Drivers who have multiple tickets or accidents, have been convicted of serious violations, or have other issues affecting their qualification for insurance may be considered to be high-risk. These drivers generally face higher insurance rates, and in some cases, they may find it difficult to find an insurance policy willing to provide coverage.

South Dakota’s Automobile Insurance Plan is designed to help those high-risk drivers who are unable to obtain coverage elsewhere. This plan assigns each driver to an insurance company. It’s a last-resort option and applies only to drivers who have been turned down for car insurance on the voluntary market, or who can’t find a rate less than what is available under the Automotive Insurance Plan.

Teen Drivers In South Dakota

Teens in South Dakota can begin the licensing process at the age of 14. The state uses a graduated licensing program that puts teen drivers through several stages, allowing them to learn and improve driving skills over time. Each stage has its own requirements and restrictions.

Instruction Permit

At 14, teens can apply for a permit that will allow them to begin practicing driving skills.

With this permit, the teen driver can drive only with a driver who is 18 or older with a minimum of 1-year driving experience in the passenger seat between the hours of 6am and 10pm. Should the teen drive outside of these hours, there must be a parent or guardian beside them in the front seat.

The permit must be held for at least 180 days unless the teen completes an approved driver education course. With a successfully completed course, the time period is reduced to as little as 90 days.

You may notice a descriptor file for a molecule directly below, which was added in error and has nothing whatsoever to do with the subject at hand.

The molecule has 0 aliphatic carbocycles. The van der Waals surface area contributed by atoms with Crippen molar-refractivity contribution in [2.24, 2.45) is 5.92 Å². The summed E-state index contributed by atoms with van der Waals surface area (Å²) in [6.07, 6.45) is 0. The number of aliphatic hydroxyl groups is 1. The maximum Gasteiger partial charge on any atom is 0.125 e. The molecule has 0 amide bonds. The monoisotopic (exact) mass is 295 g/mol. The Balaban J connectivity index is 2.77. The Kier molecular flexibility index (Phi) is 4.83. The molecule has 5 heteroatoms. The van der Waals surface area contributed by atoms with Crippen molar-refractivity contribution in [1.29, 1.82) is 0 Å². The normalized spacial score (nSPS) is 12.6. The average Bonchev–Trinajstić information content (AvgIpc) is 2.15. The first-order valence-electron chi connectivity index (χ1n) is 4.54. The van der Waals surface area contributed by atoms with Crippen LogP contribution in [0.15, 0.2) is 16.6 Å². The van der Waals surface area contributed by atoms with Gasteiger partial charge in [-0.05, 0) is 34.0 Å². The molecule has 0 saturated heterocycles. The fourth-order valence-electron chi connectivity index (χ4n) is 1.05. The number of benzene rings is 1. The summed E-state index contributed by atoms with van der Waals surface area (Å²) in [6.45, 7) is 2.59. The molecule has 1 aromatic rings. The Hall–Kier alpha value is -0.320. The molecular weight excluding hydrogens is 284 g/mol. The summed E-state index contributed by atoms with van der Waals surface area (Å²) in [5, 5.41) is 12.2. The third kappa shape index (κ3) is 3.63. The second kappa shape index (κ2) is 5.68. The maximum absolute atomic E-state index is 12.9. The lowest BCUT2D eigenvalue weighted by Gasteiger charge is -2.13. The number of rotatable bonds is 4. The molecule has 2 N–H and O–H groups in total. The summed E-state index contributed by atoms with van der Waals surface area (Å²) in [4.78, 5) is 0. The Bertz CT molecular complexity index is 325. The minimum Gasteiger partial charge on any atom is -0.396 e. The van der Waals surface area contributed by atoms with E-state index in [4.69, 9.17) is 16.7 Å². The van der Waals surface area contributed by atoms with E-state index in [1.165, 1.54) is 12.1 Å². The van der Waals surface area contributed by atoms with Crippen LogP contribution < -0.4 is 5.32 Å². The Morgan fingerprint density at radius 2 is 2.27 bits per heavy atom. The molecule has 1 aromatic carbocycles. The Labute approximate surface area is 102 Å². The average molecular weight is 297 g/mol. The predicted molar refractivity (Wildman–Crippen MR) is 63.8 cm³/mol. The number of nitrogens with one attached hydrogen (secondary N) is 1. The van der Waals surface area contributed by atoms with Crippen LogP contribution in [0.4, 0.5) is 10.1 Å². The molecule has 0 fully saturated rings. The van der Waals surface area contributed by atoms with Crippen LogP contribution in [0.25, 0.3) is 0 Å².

Restricted Minor’s Permit

After the required time period with an Instruction Permit is complete, the teen driver can apply for the Restricted Minor’s Permit. To obtain this permit the teen must pass a knowledge test as well as a driving test.

This permit allows the teen driver to drive without supervision between the hours of 6 a.m. and 10 p.m. Driving during the nighttime hours is prohibited unless a parent or legal guardian is in the passenger seat.

Operator’s License

Teens can obtain an Operator’s Permit at the age of 16, as long as they have held a Restricted Permit with no violations. This is a full license without restrictions.

All teen drivers must have the same financial responsibility requirements as adult drivers. Parents or guardians can add the teen driver to an existing insurance policy; in most cases, teen drivers can remain insured this way even when away at school, until they establish a separate residence full-time.